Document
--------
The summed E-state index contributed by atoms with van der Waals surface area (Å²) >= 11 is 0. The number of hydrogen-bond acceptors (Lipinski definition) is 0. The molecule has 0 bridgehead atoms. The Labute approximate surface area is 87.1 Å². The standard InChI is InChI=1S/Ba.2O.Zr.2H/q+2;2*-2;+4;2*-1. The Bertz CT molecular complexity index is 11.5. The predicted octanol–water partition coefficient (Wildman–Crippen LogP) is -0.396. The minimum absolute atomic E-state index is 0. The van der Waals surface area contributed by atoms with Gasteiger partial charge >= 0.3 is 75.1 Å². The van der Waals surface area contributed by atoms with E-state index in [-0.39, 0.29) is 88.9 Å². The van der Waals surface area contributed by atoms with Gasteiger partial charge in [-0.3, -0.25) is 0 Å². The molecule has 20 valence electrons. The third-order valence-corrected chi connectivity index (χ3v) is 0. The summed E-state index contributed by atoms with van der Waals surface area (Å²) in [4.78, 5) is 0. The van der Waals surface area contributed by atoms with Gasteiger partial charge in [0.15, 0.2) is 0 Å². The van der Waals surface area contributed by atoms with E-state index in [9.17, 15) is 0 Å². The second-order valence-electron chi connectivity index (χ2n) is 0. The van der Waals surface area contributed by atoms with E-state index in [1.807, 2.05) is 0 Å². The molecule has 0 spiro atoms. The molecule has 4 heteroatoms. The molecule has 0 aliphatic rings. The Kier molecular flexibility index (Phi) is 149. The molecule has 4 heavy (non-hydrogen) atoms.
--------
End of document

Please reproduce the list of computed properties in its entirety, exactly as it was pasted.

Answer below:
The summed E-state index contributed by atoms with van der Waals surface area (Å²) >= 11 is 0. The number of hydrogen-bond acceptors (Lipinski definition) is 0. The molecule has 0 bridgehead atoms. The Labute approximate surface area is 87.1 Å². The standard InChI is InChI=1S/Ba.2O.Zr.2H/q+2;2*-2;+4;2*-1. The Bertz CT molecular complexity index is 11.5. The predicted octanol–water partition coefficient (Wildman–Crippen LogP) is -0.396. The minimum absolute atomic E-state index is 0. The van der Waals surface area contributed by atoms with Gasteiger partial charge >= 0.3 is 75.1 Å². The van der Waals surface area contributed by atoms with E-state index in [-0.39, 0.29) is 88.9 Å². The van der Waals surface area contributed by atoms with Gasteiger partial charge in [-0.3, -0.25) is 0 Å². The molecule has 20 valence electrons. The third-order valence-corrected chi connectivity index (χ3v) is 0. The summed E-state index contributed by atoms with van der Waals surface area (Å²) in [4.78, 5) is 0. The van der Waals surface area contributed by atoms with Gasteiger partial charge in [0.15, 0.2) is 0 Å². The van der Waals surface area contributed by atoms with E-state index in [9.17, 15) is 0 Å². The second-order valence-electron chi connectivity index (χ2n) is 0. The van der Waals surface area contributed by atoms with E-state index in [1.807, 2.05) is 0 Å². The molecule has 0 spiro atoms. The molecule has 4 heteroatoms. The molecule has 0 aliphatic rings. The Kier molecular flexibility index (Phi) is 149. The molecule has 4 heavy (non-hydrogen) atoms.